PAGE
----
Day after day, we’re seeing Latinas secure positions of power and demand their voices be heard. While it’s happening across every sector— from Hollywood to the government to social media—there is one Latina woman who sets the bar for using positions of power to dismantle and check privilege in all its forms. We sat down with the fierce and compassionate Panama-born and bred master coach herself, Lisa Fabrega, to get her perspective on how—with all the new opportunities to be heard- Latinas can use their platform to call out privilege.
Lisa posed a powerful question, asking us “what is leadership if we can’t stand up for the difficult issues—if we can’t make way for the healing?” In addition to modeling bold Latina leadership on her social pages, she shared a few unforgettable gems about how to “honor your platform” with integrity and make a difference.
Call out injustice to make real change.
While many people go into the business of coaching, or other service-based industries, with the intent to make a difference, Lisa sees an egregious disconnect between saying you want to make a difference and not calling out other people’s privilege and micro-aggressions within your industry.
“A lot of women in the coaching industry, whether white or white-passing or light skin Latina, really identify with wanting to help others and be of service to the world,” Lisa tells HipLatina. “And I literally don’t understand the disconnect between saying you want to do that and not being willing to talk about issues that impact the world negatively like racism, sexism, body shaming, etc.”
She suggests women who commit to a career in change-making call out injustices in the best way they know how—even when it’s messy. “Let’s get clear on what being a ‘light worker’ means—its not pretending everything is beautiful. It’s about sticking your hand ‘in the you know what’ and ‘clearing the shizz of humanity.’ That’s what light workers are here to do.”
Simply put, don’t hesitate to take on the full work of calling out injustices and fully committing to your role as a change maker.
It’s important to do more than just talking about the issues, according to Lisa. While she certainly calls out injustice, she also actively models what justice looks like by regularly posting content featuring images of women of different sizes, and highlighting content from underrepresented body-positive women.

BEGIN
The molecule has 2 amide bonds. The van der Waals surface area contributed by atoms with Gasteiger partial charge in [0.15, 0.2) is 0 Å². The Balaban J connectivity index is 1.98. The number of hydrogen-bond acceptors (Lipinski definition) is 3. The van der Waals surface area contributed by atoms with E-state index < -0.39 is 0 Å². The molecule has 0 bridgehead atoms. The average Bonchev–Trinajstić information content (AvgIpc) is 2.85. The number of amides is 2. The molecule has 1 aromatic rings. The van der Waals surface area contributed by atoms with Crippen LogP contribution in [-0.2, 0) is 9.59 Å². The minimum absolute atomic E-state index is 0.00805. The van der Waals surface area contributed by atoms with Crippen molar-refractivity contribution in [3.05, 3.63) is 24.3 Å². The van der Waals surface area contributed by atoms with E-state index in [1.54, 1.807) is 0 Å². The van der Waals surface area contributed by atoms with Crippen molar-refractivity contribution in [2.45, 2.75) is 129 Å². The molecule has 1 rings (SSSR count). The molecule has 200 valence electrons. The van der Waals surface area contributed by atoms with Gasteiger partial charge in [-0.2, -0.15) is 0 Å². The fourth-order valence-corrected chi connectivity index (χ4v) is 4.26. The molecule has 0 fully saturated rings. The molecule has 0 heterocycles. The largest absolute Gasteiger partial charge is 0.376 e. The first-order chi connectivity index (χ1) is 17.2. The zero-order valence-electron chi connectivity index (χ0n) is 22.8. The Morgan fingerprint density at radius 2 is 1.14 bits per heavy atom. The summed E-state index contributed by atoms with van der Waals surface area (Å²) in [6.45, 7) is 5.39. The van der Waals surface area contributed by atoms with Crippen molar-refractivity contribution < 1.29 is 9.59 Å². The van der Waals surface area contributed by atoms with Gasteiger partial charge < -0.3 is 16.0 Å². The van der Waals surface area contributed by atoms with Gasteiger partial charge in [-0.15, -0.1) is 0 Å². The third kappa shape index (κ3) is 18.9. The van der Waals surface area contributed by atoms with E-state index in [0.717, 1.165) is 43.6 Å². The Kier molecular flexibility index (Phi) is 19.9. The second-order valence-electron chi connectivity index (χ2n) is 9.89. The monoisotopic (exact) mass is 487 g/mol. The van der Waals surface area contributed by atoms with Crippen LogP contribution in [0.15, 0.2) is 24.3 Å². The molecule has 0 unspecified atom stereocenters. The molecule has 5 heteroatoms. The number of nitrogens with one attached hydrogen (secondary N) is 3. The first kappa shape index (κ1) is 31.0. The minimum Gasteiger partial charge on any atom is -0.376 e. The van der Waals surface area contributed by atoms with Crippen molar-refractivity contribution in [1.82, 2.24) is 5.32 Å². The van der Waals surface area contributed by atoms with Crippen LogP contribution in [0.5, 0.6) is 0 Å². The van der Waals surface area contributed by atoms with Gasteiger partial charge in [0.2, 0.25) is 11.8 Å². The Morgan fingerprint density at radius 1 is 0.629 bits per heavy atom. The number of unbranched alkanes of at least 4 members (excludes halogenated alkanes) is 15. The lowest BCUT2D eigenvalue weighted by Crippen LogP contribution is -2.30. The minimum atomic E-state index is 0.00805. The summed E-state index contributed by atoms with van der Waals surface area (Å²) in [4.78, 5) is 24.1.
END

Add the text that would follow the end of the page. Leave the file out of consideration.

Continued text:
“Using platforms to post alternative views is a really great way to encourage diversity,” says Lisa. “The images that we use are critical; I started waking up to the fact that whenever I was trying to find images four or five years ago, it was all white women.”
Model what it looks like to check your own privilege.
Being willing to engage in difficult conversations—if you’re a member of society who has any privilege—can be tough. Finding out that you offended someone with your own ignorance and then listening to the truth about your mistakes can be triggering. However, Lisa points out why it’s critical to allow yourself to be challenged on your own platform.
“Even if it triggers you, model that for your community so when other people are observing you they can say, ‘This person I admire is really listening and posting about the things she’s learning.”
“One of the most amazing things happened to me many years ago, when I wasn’t fully aware of my own privilege,” said Lisa. She shared that she was once called out for unknowingly disrespecting a marginalized community. Years later, she told her story to her audience and acknowledged that she had “this beautiful moment” with the woman who called her out publicly, and that “there was a lot of healing for her and for me.”
Don’t show up in places that don’t support diversity and inclusion.
Simply put, you don’t have to support people and lend your platform to those who are not advancing the cause. Lisa suggests simply saying, “I want to support you, but to participate I need to see more diversity.”
Be okay with losing something for the cause.
When you truly have skin in the game of change making, sometimes there will be moments where you have to sacrifice for the greater good-even if that means taking a risk that could cost you your platform, followers, or position of power.
“The reason you can be okay with it,” Lisa suggests, “is because you have the confidence to know that if you built your platform before, you can build it again. I don’t care, I will just go build another audience.”
“We have this scarcity belief – especially women who have built a lot – that it can all be taken away,” Lisa explains further. “No one takes it away from you unless you let them.”